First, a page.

Making the most of Sonlight means seeing the content from fresh angles, rebuilding habits to rehabilitate forgotten ideas, and safeguarding a peaceful home-life. When it’s time to restructure and reinvigorate, consider these ideas for a new lease on the homeschool life.
1. Imagine Medical Uses for Your Microscopic Discoveries
Let's face it. The fact that a porcupine has 30,000 quills, is interesting but forgettable. The fact that the little barbs on these quills are being studied to develop strong, degradable stitches, however, is more likely to be remembered.
Think about real-world connections to fortify homeschool facts into memory.
For an imaginative people-person like my daughter, raw observations about the chlorophyll in a leaf may not be enough to hold attention. I fortify these facts by asking my daughter to find uses for them.
For her, the microscope is a little medical laboratory.
- Imagine if humans could use sunlight to make food.
- Might this solve any problems?
- Can we work out how to do this?
2. Model Tricky Schoolwork by Doing it Before They Do
When it was time for science, I sat down with my daughter with my own science journal. I asked her to doodle while she listened to me explain what I was doing.
I had previously scribbled a note of my son’s observation that it hurts when someone shouts into his ear. I grab the Encyclopedia of the Human Body to find out why. I illustrate the anatomy of the ear in my journal, with simple labels. I explain how I’m choosing the information to write down.
Next time, I present her with exactly the same kind of journal and special pencils, and I ask her to copy my work. Next she starts making her own notes.
The idea is to add an oft-neglected first step to her learning process: watching me learn. Seeing how and why I study will prime her, even for more abstract investigations, such as math.
3. Start a Family Shop to Learn Economics
Try buying one hundred marbles and distributing them equally among you, your children, and the children of another family you see often. Challenge them to create something for which their friends or siblings would be willing to pay marbles. Whittle a stick into a shape, for example. Draw a sign of your prices, and bring it to your next meetup. They can sit on a stool and sell their items from the trunk of your car.
When a younger sibling’s offer of mud for ten marbles is rejected, demand becomes a reality. If your seven-year-old sells his whittled stick for four marbles, but buy it back later for six, were they better off in the end? They ought to start keeping an eye on the bottom line.
If a younger sibling ends up with no marbles, is it right for a parent to redistribute equally? Does the market manager get a share of their earnings? Economic concepts will mean very little before an experience like a family shop.
Let these next ideas spark new lights that you can feed with details that work for you.
- Don’t Deride a Child’s Forgetfulness
- Make a Museum of Ancient Architecture Out of LEGO Bricks
- Teach Them How You Teach Them
- Attend Homeschool Groups to Serve, Not to Consume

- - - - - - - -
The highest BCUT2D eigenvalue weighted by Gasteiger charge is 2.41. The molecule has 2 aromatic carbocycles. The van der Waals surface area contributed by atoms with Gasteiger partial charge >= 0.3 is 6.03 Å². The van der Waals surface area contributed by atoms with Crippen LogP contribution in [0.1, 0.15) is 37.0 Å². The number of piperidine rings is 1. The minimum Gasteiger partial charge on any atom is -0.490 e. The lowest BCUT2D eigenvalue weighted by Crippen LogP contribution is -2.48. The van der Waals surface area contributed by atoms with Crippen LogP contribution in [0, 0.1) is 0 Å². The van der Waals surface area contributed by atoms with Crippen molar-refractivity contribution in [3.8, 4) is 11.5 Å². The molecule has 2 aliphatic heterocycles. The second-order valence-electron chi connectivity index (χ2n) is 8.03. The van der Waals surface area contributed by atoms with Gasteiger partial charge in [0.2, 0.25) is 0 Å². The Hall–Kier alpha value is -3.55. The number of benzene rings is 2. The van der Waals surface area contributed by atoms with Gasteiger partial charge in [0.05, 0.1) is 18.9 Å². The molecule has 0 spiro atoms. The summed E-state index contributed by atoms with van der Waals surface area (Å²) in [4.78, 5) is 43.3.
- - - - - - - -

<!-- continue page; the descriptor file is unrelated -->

- Rephrase Key Info Three Separate Ways
- Read Aloud as their Alarm Clock
- Allow Cuddle-Interruptions
- Fill Your Cup More Than Your Wine Glass
- Take Them to Real Workplaces
- Read Mature Works and Decode Them
- Talk About Death
- Lay out a House-Sized Timeline
- Voice-Record Your Discussions
- Invite Passionate People for Dinner
- Write a Bank of Words to Use When You’re Angry
- Write a Bank of Words to use When Your Children are Angry
- Use Paint Friendly Tape to Stick New Terminology on the Wall
- Keep a Notebook of Good Questions
- Practice Division with Sticks in the Forest
- Write Encouraging Letters to Friends
- Read Gladys Aylward as They Copy some Chinese Lettering
- Don’t Stop Praying For a Country after Learning About it
- Be Clear With Your Partner About what Homeschool Help You Need
- Tell Your Children They are Crucial to You
- Model the Criticism of Your Own Study Methods
- Sing Geography Songs even When They’re not Listening
- Declutter Your Evening Time
- Print a Line Graph of Progress
- Write a Letter to a Child Who Doesn’t Listen
- Budget With Your Children
- Tell Them When They’ve Hurt Your Feelings
- Make a Poster About Why You Study
- Hand-Paint a Timeline
- Create Math: The Musical
- Use Pancakes as a Fractions Lesson
- Go Camping with Your Read-Alouds
- Scatter Five-Minute Chunks of Learning
- Forget Sin After Forgiving it
- Memorize Myths and Perform Them
- Read History with a Globe at Hand
- Accept When They Don’t Care About Something, and Come Back Later
- Teach Multiplication with Workout Sets and Reps
- Don’t Fall for Apps
- Point out the Truths in their Wrong Answers
- Have a Child Read All of a Character’s Dialogue in a Read-Aloud
- Invite Them To Air Their Complaints in a Morning Meeting
- Translate your Copywork into French, One Word per Day
If you feel tired of homeschooling, your kids probably do, too. It could be that you need a break, but it's equally possible is that the same-old same-old is getting you down. Take a handful of these ideas and imagine your homeschool lessons with fresh eyes.